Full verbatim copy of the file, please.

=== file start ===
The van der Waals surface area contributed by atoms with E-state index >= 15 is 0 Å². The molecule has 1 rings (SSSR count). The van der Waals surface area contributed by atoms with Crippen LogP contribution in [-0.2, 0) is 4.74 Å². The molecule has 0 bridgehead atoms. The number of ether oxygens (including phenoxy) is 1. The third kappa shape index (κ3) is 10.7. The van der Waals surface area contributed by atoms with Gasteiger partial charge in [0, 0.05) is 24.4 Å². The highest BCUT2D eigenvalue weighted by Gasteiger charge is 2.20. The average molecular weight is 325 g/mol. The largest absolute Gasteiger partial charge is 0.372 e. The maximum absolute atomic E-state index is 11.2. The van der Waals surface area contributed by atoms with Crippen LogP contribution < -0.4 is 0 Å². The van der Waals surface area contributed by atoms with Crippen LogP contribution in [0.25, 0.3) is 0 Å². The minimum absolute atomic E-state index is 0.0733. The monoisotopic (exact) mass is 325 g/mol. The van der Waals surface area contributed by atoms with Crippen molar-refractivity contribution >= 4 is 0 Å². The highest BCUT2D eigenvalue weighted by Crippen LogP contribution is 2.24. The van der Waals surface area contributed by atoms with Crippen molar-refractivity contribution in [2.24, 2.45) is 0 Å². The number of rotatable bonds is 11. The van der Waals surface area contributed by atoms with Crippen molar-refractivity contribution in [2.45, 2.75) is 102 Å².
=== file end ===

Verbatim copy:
The van der Waals surface area contributed by atoms with E-state index >= 15 is 0 Å². The molecule has 1 rings (SSSR count). The van der Waals surface area contributed by atoms with Crippen LogP contribution in [-0.2, 0) is 4.74 Å². The molecule has 0 bridgehead atoms. The number of ether oxygens (including phenoxy) is 1. The third kappa shape index (κ3) is 10.7. The van der Waals surface area contributed by atoms with Gasteiger partial charge in [0, 0.05) is 24.4 Å². The highest BCUT2D eigenvalue weighted by Gasteiger charge is 2.20. The average molecular weight is 325 g/mol. The largest absolute Gasteiger partial charge is 0.372 e. The maximum absolute atomic E-state index is 11.2. The van der Waals surface area contributed by atoms with Crippen LogP contribution < -0.4 is 0 Å². The van der Waals surface area contributed by atoms with Crippen LogP contribution in [0.25, 0.3) is 0 Å². The minimum absolute atomic E-state index is 0.0733. The monoisotopic (exact) mass is 325 g/mol. The van der Waals surface area contributed by atoms with Crippen molar-refractivity contribution >= 4 is 0 Å². The highest BCUT2D eigenvalue weighted by Crippen LogP contribution is 2.24. The van der Waals surface area contributed by atoms with Crippen molar-refractivity contribution in [2.24, 2.45) is 0 Å². The number of rotatable bonds is 11. The van der Waals surface area contributed by atoms with Crippen molar-refractivity contribution in [2.45, 2.75) is 102 Å².